.A Visit to the Farmers’ Market Lifts the Spirits on Winter Days

On a crisp February day, our farmers’ markets still bustle and crackle with good vibes and an abundance of seasonal harvests.

Granted it’s not May, but it will be soon. Meanwhile, I can see my neighbors over the long tables of citrus and pomegranates. Lots of green things, kale, brussels sprouts, spinach, and root crops flourish right now. Think beets and carrots and potatoes. 

Chicories from Blue Heron and fennel from Live Earth. Mandarins from Dirty Girl. Blackberries, gorgeous crimson radishes. Colorful bags of shell beans from Pescadero’s Blue House Farm. Huge jars of organic olives from Good Faith Farm. And all manner of tangy prepared foods from preserves to chutneys. Come hungry, and you’ll find amazing items like chile rellenos and fresh-grilled naan, ready for you to grab and eat whilst strolling through the market.

The live music here goes a long way to lifting spirits tired of hunkering down. Great coffee and fresh pastries exert their siren song. We respond. I spotted a table of fresh-made charcuterie and soups from Home, and was tempted by a huge jar of bolognese sauce from the hand of Brad Briske’s Home team. Companion Bakeshop loaves perfume the air, along with the endless quiches of Adorable French Bakery

The farmers’ market feels safe and secure these days, with clearly marked lines, entrances and exits, and masks and social distancing requirements. There are so many fresh surprises, especially at the largest Downtown Farmers’ Market on Wednesdays. By now you have your own favorite reasons to go and find ingredients for your home cooking. Flowers will be there soon!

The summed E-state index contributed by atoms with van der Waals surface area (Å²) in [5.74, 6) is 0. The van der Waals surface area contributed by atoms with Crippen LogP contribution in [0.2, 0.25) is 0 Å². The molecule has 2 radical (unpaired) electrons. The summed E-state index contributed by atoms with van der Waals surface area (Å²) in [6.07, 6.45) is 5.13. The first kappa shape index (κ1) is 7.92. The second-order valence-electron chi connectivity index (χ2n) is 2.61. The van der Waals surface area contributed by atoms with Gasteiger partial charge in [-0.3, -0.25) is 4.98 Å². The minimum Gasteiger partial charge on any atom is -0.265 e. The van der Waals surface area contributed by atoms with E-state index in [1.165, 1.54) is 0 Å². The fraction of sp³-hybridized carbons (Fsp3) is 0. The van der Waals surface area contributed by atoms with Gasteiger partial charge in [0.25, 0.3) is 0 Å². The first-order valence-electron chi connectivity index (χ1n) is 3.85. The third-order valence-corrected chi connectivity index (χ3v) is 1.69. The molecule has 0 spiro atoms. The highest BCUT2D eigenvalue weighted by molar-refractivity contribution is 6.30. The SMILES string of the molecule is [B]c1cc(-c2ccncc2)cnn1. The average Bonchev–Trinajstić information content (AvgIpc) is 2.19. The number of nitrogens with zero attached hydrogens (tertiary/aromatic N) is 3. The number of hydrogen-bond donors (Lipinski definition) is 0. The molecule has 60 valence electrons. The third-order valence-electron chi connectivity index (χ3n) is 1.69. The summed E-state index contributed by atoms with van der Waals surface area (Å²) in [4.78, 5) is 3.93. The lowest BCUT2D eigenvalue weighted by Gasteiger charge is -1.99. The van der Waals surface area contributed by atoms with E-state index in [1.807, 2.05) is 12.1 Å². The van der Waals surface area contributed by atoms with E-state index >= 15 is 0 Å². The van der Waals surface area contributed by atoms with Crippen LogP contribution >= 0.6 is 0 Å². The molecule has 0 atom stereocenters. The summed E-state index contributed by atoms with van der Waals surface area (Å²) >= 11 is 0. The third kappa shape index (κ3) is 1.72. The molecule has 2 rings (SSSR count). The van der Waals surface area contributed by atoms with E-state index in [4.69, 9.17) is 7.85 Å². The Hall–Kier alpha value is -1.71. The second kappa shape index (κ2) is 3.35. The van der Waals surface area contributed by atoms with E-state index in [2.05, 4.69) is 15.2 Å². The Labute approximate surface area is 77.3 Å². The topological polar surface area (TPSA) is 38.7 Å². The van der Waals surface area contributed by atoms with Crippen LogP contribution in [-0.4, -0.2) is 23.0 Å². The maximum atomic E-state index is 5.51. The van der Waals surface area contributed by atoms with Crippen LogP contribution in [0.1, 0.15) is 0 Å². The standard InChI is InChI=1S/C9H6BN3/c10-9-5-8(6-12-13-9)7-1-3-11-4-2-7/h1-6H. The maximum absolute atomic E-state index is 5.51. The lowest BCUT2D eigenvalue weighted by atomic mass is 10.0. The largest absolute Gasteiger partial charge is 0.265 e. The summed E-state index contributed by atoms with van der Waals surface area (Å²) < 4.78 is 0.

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For a complete schedule of all our local markets, go to santacruzfarmersmarket.org

More Pandemic Dining Pro-Tips

What we do to keep things both fresh and manageable at home is to hit the aforementioned farmers’ market for seasonal veggies, with an eye to creating a big pot of stew or soup. Stew is the perfect cold weather food—my go-to trio of recipes are sausage and bean stew, chile verde, and chicken and cannellini bean with kale. Fresh carrots and canned whole tomatoes go in everything! 

We dine on stew along with salad of fresh greens from the market one night, then freeze enough for two more nights (in four containers). I mix it up by getting takeout entrees from our favorite restaurants a few nights a week, often adding one of our own salads. Once a week we’ll get a piece of fresh fish (wild when available) and build around that, usually with brown rice and broccolini. And we can always make a second meal out of our restaurant entrees, usually a composed salad that refreshes the entree in a way that goes beyond the concept of leftovers.

Looking Doon

Bonny Doon Vineyard founder and perpetual Rhône Ranger Randall Grahm emails to say that he’s getting doon and dirty over at his expansive San Juan Bautista vineyard with the semi-pronounceable name, Popelouchum. With 10 acres under cultivation, including Pinot Noir and three Grenache varietals, Grahm anticipates selling his estate wines next year! This is exciting news for all of us who have trekked through Grahm’s dreams and output for lo these past three decades.

Grahm, who says that he remains involved in the Bonny Doon Vineyard wines after last year’s sale to WarRoom Ventures LLC, is also ready to invite visitors to tour and visit Popelouchum, maybe this summer if the situation allows. I’ve walked this estate with Grahm and can tell you it is gorgeous as well as viticulturally exciting. Grahm has always been an experimental sorcerer of unusual grape varietals, and there is much to check out on this estate. Stay tuned!


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